A new respiratory syncytial virus (RSV) vaccine candidate has achieved positive safety and immunogenicity results in a Phase I clinical study of RSV-naïve participants between the ages of six and 36 months.
MV-012-968 is being developed by Meissa Vaccines as a needle-free, adjuvant-free vaccine to protect infants and toddlers from RSV.
The study enrolled 79 participants at multiple sites in the US, with doses ranging from one dose of 103 PFU to two doses of 107 PFU, 28 days apart. At the highest dose tested, no serious adverse events related to vaccination were reported with no evidence of any lower respiratory tract symptoms, no Grade 2 or 3 fever observed, and low level, transient vaccine shedding detected.
All RSV-naïve infants and toddlers demonstrated a vaccine response to two doses of 107 PFU. Serum neutralising antibody responses to MV-012-968 were robust and comparable to the response seen with previous live attenuated RSV vaccine candidates that demonstrated high efficacy against medically-attended RSV disease.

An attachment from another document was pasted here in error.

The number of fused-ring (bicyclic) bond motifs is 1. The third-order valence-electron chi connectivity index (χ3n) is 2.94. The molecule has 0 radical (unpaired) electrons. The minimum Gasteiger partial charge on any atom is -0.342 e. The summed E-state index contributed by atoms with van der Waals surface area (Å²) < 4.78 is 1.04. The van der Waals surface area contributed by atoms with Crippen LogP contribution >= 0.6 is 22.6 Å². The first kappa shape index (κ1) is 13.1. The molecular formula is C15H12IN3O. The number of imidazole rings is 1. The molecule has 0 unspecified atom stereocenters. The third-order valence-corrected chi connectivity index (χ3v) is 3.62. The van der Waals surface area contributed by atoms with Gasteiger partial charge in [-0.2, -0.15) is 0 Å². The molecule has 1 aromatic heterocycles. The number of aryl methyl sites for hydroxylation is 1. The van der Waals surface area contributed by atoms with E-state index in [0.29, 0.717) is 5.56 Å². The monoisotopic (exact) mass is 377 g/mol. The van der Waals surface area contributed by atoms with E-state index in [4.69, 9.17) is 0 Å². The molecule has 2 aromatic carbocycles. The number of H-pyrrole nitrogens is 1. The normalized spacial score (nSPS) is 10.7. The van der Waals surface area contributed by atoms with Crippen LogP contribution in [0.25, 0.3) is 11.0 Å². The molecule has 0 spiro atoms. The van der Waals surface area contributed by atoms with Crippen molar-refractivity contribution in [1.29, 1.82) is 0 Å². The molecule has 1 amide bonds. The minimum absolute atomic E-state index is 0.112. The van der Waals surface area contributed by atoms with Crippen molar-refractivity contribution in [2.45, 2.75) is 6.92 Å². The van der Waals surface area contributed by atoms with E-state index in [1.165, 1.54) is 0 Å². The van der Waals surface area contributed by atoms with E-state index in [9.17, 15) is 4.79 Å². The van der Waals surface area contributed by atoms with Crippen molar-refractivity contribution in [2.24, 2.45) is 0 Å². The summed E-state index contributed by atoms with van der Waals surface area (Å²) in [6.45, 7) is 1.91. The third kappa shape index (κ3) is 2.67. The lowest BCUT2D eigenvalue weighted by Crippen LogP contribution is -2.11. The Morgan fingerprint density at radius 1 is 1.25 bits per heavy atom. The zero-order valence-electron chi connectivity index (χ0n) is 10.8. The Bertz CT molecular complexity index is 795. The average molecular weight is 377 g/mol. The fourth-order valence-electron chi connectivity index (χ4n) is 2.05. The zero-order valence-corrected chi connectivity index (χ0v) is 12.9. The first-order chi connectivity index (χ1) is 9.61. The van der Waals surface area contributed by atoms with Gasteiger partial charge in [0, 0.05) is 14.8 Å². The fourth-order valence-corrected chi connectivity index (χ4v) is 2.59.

Greater protection against RSV
Peter Wright, Professor of Pediatrics at Dartmouth Geisel School of Medicine, and a scientific advisor to Meissa, said: “While passive immunisation strategies such as monoclonal antibodies and maternal immunisation can protect infants against RSV, the duration of protection is limited. Active immunisation with a paediatric live attenuated RSV vaccine offers the possibility of greater protection and even limiting transmission. These goals have been hampered over the years by the challenge of balancing attenuation and potency. We suspect that locally stimulated immunity in the respiratory tract by a topically presented vaccine will be a component of a truly successful immunisation strategy.
“Now with next-generation vaccine technologies like Meissa’s, I am excited for the potential of a paediatric live attenuated RSV vaccine to advance and protect infants and toddlers. Meissa’s Phase I data are compelling and are consistent with strong preclinical data demonstrating potency despite heavy attenuation.”
Edited by Diana Spencer, Senior Digital Content Editor, Drug Discovery World